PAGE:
Examples include misinformation when a user receives misleading information and purchases something they otherwise wouldn’t buy if they knew the correct information. There might be a misleading call-to-action that says «Play now» and triggers a payment once clicked (1 click flow.)
Some deliberately fake ads such as «You have won X sum of money» lead to additional steps and undesired purchases, which is a misleading incentive.
Another subtype of social engineering fraud is trust manipulation, when scammers use a logo of a famous brand or an identity of a prominent person to trick a user into an unwanted purchase.
When it comes to technical DCB fraud, scammers intercept a user’s phone to start a subscription that a person is unaware of. Some types of technical fraud include:
How to mitigate the mVAS fraud? Here are some ideas that might help:
It’s hard to underestimate the importance of fighting fraud. Golden Goose has anti-fraud solutions in our platform’s interface that are constantly upgraded and improved. What’s more, GG has an anti-fraud department that mitigates such cases.
We’ve reached out to GG’s Head of the anti-fraud department Artem Berdiev for his opinion on the most relevant questions that come to mind concerning the topic. We also asked our friends and partners in anti-fraud companies to share their thoughts since they understand the specifics of the mobile content market.
Evina’s Lilit Melikyan: The mVAS market, being a highly efficient market with optimized billing flows, attracts the most sophisticated cybercriminals. For this reason, it requires equally sophisticated high technology that is continuously kept up-to-date in real-time to protect mVAS payments. This is the price to pay for such an amazing payment system with the high conversion rates it offers.
A Paris-based company that has been on the market for more than 15 years. It works with major telecom companies, mobile operators, digital merchants, and payment aggregators. Every day, more than 20 million transactions are made with the help of Evina services.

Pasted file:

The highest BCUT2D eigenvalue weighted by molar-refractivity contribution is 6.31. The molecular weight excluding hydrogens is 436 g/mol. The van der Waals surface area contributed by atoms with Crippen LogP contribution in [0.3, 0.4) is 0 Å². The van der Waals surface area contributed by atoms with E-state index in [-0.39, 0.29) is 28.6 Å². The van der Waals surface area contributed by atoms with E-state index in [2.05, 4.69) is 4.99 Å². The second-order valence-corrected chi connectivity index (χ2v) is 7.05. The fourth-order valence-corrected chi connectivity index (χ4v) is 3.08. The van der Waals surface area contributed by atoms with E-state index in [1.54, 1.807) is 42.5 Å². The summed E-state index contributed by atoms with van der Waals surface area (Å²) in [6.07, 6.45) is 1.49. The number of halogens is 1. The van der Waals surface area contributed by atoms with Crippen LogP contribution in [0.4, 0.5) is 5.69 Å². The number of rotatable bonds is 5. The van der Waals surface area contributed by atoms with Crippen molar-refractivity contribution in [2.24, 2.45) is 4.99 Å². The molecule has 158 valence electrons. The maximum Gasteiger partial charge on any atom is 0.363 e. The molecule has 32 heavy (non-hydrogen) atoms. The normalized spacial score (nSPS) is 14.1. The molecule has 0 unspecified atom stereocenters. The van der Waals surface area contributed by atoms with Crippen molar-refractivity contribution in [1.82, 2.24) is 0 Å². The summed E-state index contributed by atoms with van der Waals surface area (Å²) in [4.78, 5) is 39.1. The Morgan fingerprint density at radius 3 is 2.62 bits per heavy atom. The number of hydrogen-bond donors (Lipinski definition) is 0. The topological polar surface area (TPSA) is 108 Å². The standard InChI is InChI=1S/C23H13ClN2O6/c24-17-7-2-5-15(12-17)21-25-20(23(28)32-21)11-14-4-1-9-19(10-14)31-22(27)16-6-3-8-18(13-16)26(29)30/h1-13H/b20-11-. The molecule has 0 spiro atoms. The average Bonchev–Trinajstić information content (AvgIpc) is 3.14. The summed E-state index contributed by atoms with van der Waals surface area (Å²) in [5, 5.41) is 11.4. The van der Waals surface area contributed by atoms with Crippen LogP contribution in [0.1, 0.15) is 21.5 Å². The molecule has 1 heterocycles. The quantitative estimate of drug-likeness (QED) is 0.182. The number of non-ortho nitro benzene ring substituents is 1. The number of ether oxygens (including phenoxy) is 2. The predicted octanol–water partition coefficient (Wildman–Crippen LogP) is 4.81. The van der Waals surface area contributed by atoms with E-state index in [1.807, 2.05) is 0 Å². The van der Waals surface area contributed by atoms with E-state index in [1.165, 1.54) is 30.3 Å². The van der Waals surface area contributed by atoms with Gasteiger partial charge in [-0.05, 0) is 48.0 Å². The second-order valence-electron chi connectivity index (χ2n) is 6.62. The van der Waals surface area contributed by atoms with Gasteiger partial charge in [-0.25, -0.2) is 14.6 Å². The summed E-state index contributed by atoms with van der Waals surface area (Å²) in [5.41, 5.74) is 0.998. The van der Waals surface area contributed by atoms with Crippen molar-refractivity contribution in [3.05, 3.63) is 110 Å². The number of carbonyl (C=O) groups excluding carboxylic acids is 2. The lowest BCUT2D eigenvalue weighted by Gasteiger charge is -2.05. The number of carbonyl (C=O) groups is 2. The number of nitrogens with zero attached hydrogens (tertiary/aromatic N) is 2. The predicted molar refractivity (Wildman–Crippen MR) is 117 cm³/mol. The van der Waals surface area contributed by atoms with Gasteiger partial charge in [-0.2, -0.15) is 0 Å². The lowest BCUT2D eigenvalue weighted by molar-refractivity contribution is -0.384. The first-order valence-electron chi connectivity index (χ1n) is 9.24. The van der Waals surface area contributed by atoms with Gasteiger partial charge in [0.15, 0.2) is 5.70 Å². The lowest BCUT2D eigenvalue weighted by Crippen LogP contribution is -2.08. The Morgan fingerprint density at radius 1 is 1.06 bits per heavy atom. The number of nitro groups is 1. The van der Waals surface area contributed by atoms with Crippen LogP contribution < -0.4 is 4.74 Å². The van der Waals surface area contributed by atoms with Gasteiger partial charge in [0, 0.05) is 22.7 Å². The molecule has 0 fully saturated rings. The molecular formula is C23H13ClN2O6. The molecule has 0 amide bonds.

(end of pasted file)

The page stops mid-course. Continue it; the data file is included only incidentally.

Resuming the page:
What sets mobile content fraud apart is the specific business model of cybercriminals based on the theft of advertising money. Oftentimes, users download an app that contains malware (of which they are unaware), and via this malware, cybercriminals take control of the mobile device. A cybercriminal clicks on an ad hosted on its fake, fraudulent website, completes a subscription to a service using the user’s money and receives a commission on the transaction amount made via his website. All this is done without the user’s consent or knowledge.
MCP’s Riccardo Vallaro: mVAS has always been an easy entry point for fraud due to the shorter payment cycles or factoring, a focus on CPA, and little to no compliance in the form of anti-fraud or Compliance Monitoring. This has started to change with most Mobile Operators and Aggregators either enforcing anti-fraud solutions or implementing their own. Compared to other industries, I think it can be managed far more practically, as payment is always controlled by the Mobile Operator. Thus, the more logic Mobile Operators build around preventing mVAS fraud, the easier it is to manage.
Empello’s Jeremy Flynn: The majority of this type of digital fraud scams advertising with high levels of fraudulent traffic remunerated by CPC clicks. VAS fraud targets the CPA model, with a relatively small amount of clicks but high fraud revenue per click. Be it advertising fraud or payment page fraud, the behaviors are very different from mainstream digital fraud, and VAS anti-fraud solutions are unique.